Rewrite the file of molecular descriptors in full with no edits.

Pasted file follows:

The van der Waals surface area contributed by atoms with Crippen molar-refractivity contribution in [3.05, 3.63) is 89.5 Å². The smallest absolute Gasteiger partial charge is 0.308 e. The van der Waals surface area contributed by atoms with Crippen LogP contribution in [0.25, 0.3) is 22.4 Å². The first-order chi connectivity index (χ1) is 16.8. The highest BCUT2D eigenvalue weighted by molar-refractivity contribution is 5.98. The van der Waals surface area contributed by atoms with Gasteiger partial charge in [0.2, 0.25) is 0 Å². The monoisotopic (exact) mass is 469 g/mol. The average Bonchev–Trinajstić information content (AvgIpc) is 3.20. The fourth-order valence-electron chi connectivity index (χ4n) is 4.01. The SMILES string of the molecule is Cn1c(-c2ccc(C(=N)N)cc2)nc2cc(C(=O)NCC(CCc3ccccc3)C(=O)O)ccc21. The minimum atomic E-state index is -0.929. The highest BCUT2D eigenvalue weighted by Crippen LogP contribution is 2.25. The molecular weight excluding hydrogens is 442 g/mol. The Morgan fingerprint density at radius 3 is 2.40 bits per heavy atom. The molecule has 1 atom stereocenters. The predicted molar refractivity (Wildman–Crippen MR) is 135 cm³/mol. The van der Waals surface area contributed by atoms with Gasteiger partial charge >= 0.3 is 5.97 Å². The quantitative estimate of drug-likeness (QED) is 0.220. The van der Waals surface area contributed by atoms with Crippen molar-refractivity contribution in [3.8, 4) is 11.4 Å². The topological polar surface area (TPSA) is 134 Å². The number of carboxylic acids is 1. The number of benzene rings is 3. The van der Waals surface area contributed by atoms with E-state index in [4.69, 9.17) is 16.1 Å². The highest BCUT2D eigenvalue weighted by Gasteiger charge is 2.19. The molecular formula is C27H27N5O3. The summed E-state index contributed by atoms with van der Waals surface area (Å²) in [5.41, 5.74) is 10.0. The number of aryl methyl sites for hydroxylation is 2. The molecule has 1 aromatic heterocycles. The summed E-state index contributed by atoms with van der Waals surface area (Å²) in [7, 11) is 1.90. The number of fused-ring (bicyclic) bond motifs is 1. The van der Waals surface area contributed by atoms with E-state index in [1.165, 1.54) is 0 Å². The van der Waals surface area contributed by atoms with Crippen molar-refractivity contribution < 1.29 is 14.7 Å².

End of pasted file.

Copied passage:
The van der Waals surface area contributed by atoms with Crippen molar-refractivity contribution in [3.05, 3.63) is 89.5 Å². The smallest absolute Gasteiger partial charge is 0.308 e. The van der Waals surface area contributed by atoms with Crippen LogP contribution in [0.25, 0.3) is 22.4 Å². The first-order chi connectivity index (χ1) is 16.8. The highest BCUT2D eigenvalue weighted by molar-refractivity contribution is 5.98. The van der Waals surface area contributed by atoms with Gasteiger partial charge in [0.2, 0.25) is 0 Å². The monoisotopic (exact) mass is 469 g/mol. The average Bonchev–Trinajstić information content (AvgIpc) is 3.20. The fourth-order valence-electron chi connectivity index (χ4n) is 4.01. The SMILES string of the molecule is Cn1c(-c2ccc(C(=N)N)cc2)nc2cc(C(=O)NCC(CCc3ccccc3)C(=O)O)ccc21. The minimum atomic E-state index is -0.929. The highest BCUT2D eigenvalue weighted by Crippen LogP contribution is 2.25. The molecular weight excluding hydrogens is 442 g/mol. The Morgan fingerprint density at radius 3 is 2.40 bits per heavy atom. The molecule has 1 atom stereocenters. The predicted molar refractivity (Wildman–Crippen MR) is 135 cm³/mol. The van der Waals surface area contributed by atoms with Gasteiger partial charge >= 0.3 is 5.97 Å². The quantitative estimate of drug-likeness (QED) is 0.220. The van der Waals surface area contributed by atoms with Crippen molar-refractivity contribution in [3.8, 4) is 11.4 Å². The topological polar surface area (TPSA) is 134 Å². The number of carboxylic acids is 1. The number of benzene rings is 3. The van der Waals surface area contributed by atoms with E-state index in [4.69, 9.17) is 16.1 Å². The highest BCUT2D eigenvalue weighted by Gasteiger charge is 2.19. The molecular formula is C27H27N5O3. The summed E-state index contributed by atoms with van der Waals surface area (Å²) in [5.41, 5.74) is 10.0. The number of aryl methyl sites for hydroxylation is 2. The molecule has 1 aromatic heterocycles. The summed E-state index contributed by atoms with van der Waals surface area (Å²) in [7, 11) is 1.90. The number of fused-ring (bicyclic) bond motifs is 1. The van der Waals surface area contributed by atoms with E-state index in [1.165, 1.54) is 0 Å². The van der Waals surface area contributed by atoms with Crippen molar-refractivity contribution < 1.29 is 14.7 Å².